Such cases, Mr Dattey tells DAILY GUIDE, are prevalent at the PhD level.
It is common knowledge that a PhD is a globally recognised postgraduate academic degree awarded by universities and higher education institutions to a candidate who has submitted a thesis or dissertation, based on extensive and original research in their chosen field and it normally takes a minimum two years with no maximum limit to complete.
“It is not that we don’t have institutions that offer PhD programmes,” he says, “why are people suddenly doing online masters programmes? Why are they drifting to places like Nicaragua and others?”
This SMC thing that came into the papers sometime ago, people go there they say they do Doctor of Business Administration (DBA) then they say they have arrangement with Nicaragua so they do eight months and they award them a PhD so they have DBA, a PhD, so they are talking all over the place,” Mr Dattey mentions.
“If somebody is doing PhD in Cape Coast, he can even identify somebody in Legon (University of Ghana) who is also in the area and form a supervisory team. They can be supervised so why are they going to enroll online?”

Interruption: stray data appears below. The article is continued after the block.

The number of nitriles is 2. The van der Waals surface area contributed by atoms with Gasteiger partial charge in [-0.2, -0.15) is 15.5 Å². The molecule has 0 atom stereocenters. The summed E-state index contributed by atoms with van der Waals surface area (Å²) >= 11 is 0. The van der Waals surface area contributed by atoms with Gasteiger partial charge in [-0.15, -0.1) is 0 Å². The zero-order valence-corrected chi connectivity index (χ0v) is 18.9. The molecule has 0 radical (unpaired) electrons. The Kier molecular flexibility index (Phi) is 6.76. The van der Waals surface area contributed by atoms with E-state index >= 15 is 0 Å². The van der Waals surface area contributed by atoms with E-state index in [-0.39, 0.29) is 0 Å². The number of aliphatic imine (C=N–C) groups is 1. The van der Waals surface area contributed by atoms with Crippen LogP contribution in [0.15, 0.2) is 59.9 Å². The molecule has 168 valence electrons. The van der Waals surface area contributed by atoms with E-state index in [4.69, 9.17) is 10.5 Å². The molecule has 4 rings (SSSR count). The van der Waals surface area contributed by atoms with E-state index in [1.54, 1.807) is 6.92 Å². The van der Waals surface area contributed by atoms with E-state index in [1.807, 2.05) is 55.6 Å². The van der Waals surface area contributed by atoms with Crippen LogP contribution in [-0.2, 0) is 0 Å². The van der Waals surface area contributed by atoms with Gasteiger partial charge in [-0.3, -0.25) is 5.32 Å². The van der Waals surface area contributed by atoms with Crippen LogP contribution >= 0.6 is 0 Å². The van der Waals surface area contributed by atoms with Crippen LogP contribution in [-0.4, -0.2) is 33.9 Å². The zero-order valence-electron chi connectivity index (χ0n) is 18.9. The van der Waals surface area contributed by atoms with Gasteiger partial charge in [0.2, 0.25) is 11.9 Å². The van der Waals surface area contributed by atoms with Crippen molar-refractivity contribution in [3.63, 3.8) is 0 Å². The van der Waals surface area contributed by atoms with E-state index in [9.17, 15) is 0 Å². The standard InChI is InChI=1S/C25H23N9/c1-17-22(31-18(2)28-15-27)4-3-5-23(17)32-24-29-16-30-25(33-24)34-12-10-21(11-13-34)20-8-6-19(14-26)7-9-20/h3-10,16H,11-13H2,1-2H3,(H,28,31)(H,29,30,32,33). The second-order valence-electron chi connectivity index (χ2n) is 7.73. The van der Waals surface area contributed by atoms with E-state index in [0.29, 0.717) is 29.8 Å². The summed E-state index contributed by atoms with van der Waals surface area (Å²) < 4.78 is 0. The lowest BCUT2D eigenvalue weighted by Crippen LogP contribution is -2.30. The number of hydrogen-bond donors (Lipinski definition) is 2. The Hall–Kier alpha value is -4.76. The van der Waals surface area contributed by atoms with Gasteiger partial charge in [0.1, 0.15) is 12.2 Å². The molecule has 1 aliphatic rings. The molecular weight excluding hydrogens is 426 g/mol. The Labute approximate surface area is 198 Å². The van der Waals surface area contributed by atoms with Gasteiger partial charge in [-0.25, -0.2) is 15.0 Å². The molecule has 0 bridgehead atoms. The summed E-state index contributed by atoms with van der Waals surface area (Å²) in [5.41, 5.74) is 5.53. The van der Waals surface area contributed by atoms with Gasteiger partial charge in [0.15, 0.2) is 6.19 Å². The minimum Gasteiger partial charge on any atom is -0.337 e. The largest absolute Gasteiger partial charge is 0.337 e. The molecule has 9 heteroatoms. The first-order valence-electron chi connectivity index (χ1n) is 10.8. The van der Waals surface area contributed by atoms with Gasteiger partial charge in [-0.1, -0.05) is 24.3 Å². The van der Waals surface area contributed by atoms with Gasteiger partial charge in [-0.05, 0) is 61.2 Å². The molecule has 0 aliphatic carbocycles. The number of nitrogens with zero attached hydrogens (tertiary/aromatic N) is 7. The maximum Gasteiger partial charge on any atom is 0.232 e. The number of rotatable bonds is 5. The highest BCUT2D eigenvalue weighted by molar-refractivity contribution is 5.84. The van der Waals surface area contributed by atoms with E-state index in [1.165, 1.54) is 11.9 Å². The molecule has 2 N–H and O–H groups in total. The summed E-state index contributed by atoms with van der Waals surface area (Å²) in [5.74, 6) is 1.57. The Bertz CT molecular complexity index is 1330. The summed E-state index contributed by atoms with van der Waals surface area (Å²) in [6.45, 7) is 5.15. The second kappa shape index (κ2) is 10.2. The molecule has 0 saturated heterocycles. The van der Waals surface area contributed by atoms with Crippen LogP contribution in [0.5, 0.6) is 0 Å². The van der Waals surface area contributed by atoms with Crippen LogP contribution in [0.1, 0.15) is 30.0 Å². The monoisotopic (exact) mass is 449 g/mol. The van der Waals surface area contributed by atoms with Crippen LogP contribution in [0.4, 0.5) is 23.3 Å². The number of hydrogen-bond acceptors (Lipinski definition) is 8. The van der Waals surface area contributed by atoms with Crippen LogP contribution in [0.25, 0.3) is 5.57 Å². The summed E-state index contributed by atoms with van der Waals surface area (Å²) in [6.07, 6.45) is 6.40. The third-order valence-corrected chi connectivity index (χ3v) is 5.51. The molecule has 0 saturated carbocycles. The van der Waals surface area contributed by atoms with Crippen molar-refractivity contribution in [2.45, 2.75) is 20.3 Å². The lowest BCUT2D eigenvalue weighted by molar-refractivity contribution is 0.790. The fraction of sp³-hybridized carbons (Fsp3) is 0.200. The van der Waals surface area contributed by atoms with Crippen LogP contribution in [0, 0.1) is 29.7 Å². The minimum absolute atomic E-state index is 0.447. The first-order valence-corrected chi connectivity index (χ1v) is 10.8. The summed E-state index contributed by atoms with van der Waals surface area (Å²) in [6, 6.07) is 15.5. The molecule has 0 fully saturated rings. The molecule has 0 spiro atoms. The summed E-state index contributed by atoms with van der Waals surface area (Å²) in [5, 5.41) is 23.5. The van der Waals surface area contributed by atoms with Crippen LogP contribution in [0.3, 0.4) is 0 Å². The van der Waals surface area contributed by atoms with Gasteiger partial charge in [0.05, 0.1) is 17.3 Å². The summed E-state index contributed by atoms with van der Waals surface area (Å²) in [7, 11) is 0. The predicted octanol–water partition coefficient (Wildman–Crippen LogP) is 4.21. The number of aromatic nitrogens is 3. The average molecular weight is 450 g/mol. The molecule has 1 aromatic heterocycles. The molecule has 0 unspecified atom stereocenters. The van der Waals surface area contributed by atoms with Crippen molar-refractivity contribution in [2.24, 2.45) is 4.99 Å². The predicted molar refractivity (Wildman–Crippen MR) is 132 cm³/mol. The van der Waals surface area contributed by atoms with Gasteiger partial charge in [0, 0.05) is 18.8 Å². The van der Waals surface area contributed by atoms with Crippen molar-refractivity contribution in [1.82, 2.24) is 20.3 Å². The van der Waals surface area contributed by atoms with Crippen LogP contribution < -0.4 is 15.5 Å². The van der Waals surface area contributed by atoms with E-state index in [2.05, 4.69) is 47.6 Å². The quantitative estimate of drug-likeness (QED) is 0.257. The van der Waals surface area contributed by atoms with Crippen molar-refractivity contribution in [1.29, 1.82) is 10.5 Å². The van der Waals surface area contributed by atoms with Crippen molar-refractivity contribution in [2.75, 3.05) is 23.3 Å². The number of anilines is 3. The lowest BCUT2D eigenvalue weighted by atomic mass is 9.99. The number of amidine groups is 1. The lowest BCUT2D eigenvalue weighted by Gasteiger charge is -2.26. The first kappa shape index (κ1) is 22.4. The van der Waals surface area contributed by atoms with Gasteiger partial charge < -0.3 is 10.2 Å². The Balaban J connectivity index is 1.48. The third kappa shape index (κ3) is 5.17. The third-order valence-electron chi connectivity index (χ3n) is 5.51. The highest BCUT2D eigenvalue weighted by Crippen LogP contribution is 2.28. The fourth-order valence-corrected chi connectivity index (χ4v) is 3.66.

He confirms, “I am doing my PhD in Groningen, the Netherlands. They know me and can identify my handwriting. I cannot get anybody to write for me but people sit here and say I am Dr this and I have got this and that,” adding, “There is too much academic fraud in the system.”
Mr Dattey adds that “I am sending a paper to the board. We should come out clearly and say that these institutions we don’t recognise them and let’s see what people will do. Why are they going there? Why online?”
The executive secretary points out that a lot of people have acquired qualifications from unaccredited institutions and are holding ‘sensitive positions’ in the country.